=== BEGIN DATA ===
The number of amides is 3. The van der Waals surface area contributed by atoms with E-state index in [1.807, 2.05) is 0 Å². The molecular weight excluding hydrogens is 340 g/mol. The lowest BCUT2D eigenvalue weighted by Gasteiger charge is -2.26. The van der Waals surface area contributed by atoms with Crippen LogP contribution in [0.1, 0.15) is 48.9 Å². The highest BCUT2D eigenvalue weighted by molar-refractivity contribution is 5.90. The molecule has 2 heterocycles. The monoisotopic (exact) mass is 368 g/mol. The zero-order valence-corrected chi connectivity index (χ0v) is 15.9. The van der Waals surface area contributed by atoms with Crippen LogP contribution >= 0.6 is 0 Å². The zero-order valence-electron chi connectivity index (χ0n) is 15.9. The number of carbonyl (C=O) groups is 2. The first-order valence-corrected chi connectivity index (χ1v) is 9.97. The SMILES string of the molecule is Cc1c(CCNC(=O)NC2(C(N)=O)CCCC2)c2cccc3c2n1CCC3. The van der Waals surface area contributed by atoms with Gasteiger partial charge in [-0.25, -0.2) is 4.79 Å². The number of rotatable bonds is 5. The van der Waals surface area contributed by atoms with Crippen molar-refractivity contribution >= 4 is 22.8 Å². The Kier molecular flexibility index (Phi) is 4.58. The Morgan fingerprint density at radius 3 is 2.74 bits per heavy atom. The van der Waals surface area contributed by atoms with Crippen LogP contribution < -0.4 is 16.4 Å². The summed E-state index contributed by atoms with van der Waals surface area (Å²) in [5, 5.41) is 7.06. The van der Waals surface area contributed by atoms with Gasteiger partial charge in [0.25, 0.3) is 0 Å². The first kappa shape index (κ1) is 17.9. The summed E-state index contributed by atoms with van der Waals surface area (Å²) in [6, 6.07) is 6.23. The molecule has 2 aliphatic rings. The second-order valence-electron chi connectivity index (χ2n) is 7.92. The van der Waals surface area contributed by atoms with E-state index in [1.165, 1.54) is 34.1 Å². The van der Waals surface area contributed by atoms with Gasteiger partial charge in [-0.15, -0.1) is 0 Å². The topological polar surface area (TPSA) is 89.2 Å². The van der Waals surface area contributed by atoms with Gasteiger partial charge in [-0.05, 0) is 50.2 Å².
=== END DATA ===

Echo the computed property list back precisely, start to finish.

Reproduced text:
The number of amides is 3. The van der Waals surface area contributed by atoms with E-state index in [1.807, 2.05) is 0 Å². The molecular weight excluding hydrogens is 340 g/mol. The lowest BCUT2D eigenvalue weighted by Gasteiger charge is -2.26. The van der Waals surface area contributed by atoms with Crippen LogP contribution in [0.1, 0.15) is 48.9 Å². The highest BCUT2D eigenvalue weighted by molar-refractivity contribution is 5.90. The molecule has 2 heterocycles. The monoisotopic (exact) mass is 368 g/mol. The zero-order valence-corrected chi connectivity index (χ0v) is 15.9. The van der Waals surface area contributed by atoms with Crippen LogP contribution >= 0.6 is 0 Å². The zero-order valence-electron chi connectivity index (χ0n) is 15.9. The number of carbonyl (C=O) groups is 2. The first-order valence-corrected chi connectivity index (χ1v) is 9.97. The SMILES string of the molecule is Cc1c(CCNC(=O)NC2(C(N)=O)CCCC2)c2cccc3c2n1CCC3. The van der Waals surface area contributed by atoms with Gasteiger partial charge in [-0.25, -0.2) is 4.79 Å². The number of rotatable bonds is 5. The van der Waals surface area contributed by atoms with Crippen molar-refractivity contribution >= 4 is 22.8 Å². The Kier molecular flexibility index (Phi) is 4.58. The Morgan fingerprint density at radius 3 is 2.74 bits per heavy atom. The van der Waals surface area contributed by atoms with Crippen LogP contribution < -0.4 is 16.4 Å². The summed E-state index contributed by atoms with van der Waals surface area (Å²) in [5, 5.41) is 7.06. The van der Waals surface area contributed by atoms with Gasteiger partial charge in [0.25, 0.3) is 0 Å². The first kappa shape index (κ1) is 17.9. The summed E-state index contributed by atoms with van der Waals surface area (Å²) in [6, 6.07) is 6.23. The molecule has 2 aliphatic rings. The second-order valence-electron chi connectivity index (χ2n) is 7.92. The van der Waals surface area contributed by atoms with E-state index in [1.165, 1.54) is 34.1 Å². The van der Waals surface area contributed by atoms with Gasteiger partial charge in [-0.15, -0.1) is 0 Å². The topological polar surface area (TPSA) is 89.2 Å². The van der Waals surface area contributed by atoms with Gasteiger partial charge in [-0.05, 0) is 50.2 Å².